This is one year when the naysayers who nag about putting up Christmas decorations early are coming up on the short end of the candy cane.
This is one election, so to speak, when not only have the polls been correct, but the ballots have already been counted.
Putting up decorations early this year is acceptable. It’s cool. It’s caring. It’s even smart.
Folks have been talking about and acting upon this concept for weeks now, sometimes even months.
Multiple news stories the third week of March showed that people around the globe had put their Christmas lights back up to bring cheer into the gloomy lock-down world. The movement even had a hashtag: #lightsforlife. Now, the subject of Christmas decorations is back in the news.
Consider this headline from Good Housekeeping magazine: Putting Your Holiday Decorations Up Early Could Make You Happier, According to Experts.
I’ve been encountering the topic in my personal life as well. I regularly drive by one Ruston home where outside Christmas lights have been up for weeks. In a recent Zoom rehearsal for Piney Hills Harmony, several people said they’re planning to adorn their houses with all things Christmas-y in the very near future. One of my former students, Louisiana Tech journalism graduate Beth Colvin, posted on Facebook:
“I am decorating the outside for Christmas. Do not come for me. I will stick a holly jolly so far up your butt that you’ll sneeze tinsel. I need cheer, dammit, and it doesn’t get cheerier than Cora (her daughter) with an eight-foot-tall inflatable AT-AT (All Terrain Armored Transport) reindeer.”
So what’s the deal?
Depression expert psychologist Deborah Serani said - way back in 2018 but the quote still circulates widely today - “Christmas decorating will spike dopamine, a feel-good hormone.” That then creates a neurological shift that can produce happiness. Nostalgia about happier times is one reason Christmas decorating can achieve this.
The early-decorating-increased-happiness phenomenon also has something to do with what psychologists call savoring, such as the feel-good time of planning before you actually take a trip or those anticipatory minutes as you await your pancakes after you’ve ordered them. Such expectation can actually increase the good time, bringing your spirit to a happier level and helping retain that cheer longer.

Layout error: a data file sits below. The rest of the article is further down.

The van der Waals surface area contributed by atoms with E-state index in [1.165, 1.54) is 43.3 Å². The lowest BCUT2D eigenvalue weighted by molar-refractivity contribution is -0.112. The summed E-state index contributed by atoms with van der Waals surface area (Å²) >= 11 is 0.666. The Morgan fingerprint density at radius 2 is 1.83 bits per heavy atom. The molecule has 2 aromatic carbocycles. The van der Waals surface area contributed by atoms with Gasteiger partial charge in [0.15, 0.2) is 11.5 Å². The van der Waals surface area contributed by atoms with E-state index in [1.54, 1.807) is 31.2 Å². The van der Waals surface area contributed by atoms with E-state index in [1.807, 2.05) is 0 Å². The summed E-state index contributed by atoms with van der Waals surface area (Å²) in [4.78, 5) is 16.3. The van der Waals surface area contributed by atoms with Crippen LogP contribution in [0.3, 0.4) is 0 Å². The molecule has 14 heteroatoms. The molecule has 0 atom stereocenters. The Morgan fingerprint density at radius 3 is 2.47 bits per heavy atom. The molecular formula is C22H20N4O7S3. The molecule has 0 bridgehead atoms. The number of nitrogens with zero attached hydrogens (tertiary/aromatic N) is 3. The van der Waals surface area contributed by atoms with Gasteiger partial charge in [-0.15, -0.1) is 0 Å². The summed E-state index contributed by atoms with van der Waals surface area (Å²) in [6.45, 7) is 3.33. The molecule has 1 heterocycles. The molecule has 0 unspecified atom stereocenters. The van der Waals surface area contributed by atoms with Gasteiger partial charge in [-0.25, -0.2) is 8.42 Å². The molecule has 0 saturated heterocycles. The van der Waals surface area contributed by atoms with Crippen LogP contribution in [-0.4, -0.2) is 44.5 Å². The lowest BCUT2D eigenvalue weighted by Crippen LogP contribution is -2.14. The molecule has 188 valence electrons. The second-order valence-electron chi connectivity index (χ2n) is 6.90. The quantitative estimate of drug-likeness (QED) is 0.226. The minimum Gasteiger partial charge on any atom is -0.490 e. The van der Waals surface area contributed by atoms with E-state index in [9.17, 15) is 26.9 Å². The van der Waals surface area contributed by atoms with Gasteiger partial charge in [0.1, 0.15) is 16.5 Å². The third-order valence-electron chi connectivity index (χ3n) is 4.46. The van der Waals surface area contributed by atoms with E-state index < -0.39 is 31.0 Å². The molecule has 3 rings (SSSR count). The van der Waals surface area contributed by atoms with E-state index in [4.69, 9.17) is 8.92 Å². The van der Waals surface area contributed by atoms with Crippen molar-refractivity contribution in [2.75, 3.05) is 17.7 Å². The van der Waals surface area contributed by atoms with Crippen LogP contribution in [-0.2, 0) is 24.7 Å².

Tiphero.com says there’s even more good news about early decorating: “Not only will the early birds feel a sense of happiness, but research shows, so will your neighbors. A study published in the Journal of Environmental Psychology showed that your neighbors may interpret you putting up Christmas decorations as a sign that you’re sociable and approachable.”
As we might expect, though, homeowners aren’t the only ones pondering early Christmas matters. Businesses are, too. With our plethora of crises - the pandemic, job losses, pay cuts, a prickly presidential election - retailers have been wondering how to get people in a holiday-spending mood.
So we’ve seen holiday promotions even in October, and Black Friday events have expanded to include practically all of November. But customers don’t seem to mind. The Los Angeles Times reported that both Halloween and Christmas items have been selling out during our semi-homebound existence. The author said it better than I could ever hope to: “Decorations, baby. Get ready for a retina blowout.”
Hubby and I fit into this scene in our own little way. Our electric Jack-o-lantern has been moved from the porch to the hallway, and I still plug it in almost every night.
And in the living room, our little table top tree that I inherited from Mama sparkles aplenty with its multi-colored lights. We never took it down from last year.
Sallie Rose Hollis is a Union Parish native, retired Louisiana Tech associate professor of journalism and Ruston resident. She can be reached via email at firstname.lastname@example.org.